Charlottesville was a disaster, in even the most generous of terms. Now there’s a lawsuit that’s just as tragic as the events of the day.
From the Washington Times:
According to the federal lawsuit, Robert Sanchez Turner was sprayed in the eye with pepper spray and beaten with canes, and had urine thrown on him during the Aug. 12 rally in Charlottesville, as police officers stood less than 10 feet away and did nothing to stop the assault or arrest the assailants.
“By commanding their subordinates to stand down while hundreds of white supremacists and their sympathizers assaulted and seriously injured counter-protesters, these defendants were essentially accessories to, and facilitators of, unconstitutional hate crime,” states the lawsuit, a copy of which was obtained by The Washington Times.
The lawsuit was filed in U.S. District Court for the Western District of Virginia by Nexus Caridades Attorneys. More details of the case are expected to be released, soon.
As it is now, the lawsuit alleges that there was supervisory liability, specifically naming Charlotte Police Chief Al Thomas and Virginia State Police Superintendent W. Steven Flaherty.
It alleges that the two police leaders violated Mr. Turner’s 14th Amendment rights by creating a scenario under which officers failed to intervene in a state-created danger.
“Specifically, Chief Thomas ordered Charlottesville City Police to refrain from intervening in any violent confrontations between white supremacists and counterprotesters unless given a direct command to do so,” the lawsuit states. “The ‘stand down’ order was so absolute that officers were ordered to restrain from intervening even upon observing hate crimes in the form of brutal physical attacks with weapons by KKK members and sympathizers against unarmed civilians.”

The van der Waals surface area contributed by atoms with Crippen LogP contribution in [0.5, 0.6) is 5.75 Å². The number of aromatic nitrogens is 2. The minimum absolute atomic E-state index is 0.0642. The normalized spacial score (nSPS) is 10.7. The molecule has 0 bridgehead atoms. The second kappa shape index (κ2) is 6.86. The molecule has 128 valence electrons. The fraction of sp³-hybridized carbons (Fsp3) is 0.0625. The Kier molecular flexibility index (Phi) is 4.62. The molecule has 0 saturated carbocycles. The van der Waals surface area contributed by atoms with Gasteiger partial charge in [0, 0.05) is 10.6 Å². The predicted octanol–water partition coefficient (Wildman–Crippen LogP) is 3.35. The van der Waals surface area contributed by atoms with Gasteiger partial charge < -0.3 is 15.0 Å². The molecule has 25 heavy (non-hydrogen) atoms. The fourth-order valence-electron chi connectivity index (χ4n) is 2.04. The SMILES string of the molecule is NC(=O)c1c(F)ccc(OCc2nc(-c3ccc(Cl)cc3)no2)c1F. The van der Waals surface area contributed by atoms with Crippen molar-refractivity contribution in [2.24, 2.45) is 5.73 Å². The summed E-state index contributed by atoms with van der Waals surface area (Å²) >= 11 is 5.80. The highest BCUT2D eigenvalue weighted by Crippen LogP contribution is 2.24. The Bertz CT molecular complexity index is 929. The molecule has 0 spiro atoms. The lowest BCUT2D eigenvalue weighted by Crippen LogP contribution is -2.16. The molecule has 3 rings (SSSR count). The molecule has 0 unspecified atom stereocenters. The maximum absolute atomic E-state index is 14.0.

In response, Chief Thomas denies there was a stand down order and insists his officers were simply spread thin after a failure on the part of those there for the rally to stick to an agreed upon plan on how to enter the park. Police were forced to move in and shut down the rally after fights broke out.
Charlottesville police came under criticism after the event when videos emerged that appeared to show officers standing by while fights broke out between rally attendees and protesters. A number of arrests were later made after police were able to identify people in some of the videos.
Mr. Turner’s lawsuit, which seeks unspecified monetary damages, states that video evidence and witness testimony support the claims that a stand down order was issued.
Charlottesville spokeswoman Miriam Dickler and Virginia State Police spokeswoman Corinne Geller have both declined to speak about the lawsuit, with Dickler choosing to simply deny there was any stand down order.
Nineteen people were injured and one woman was killed in Charlottesville, when a white nationalist rammed his car down a street crowded with counter-protesters.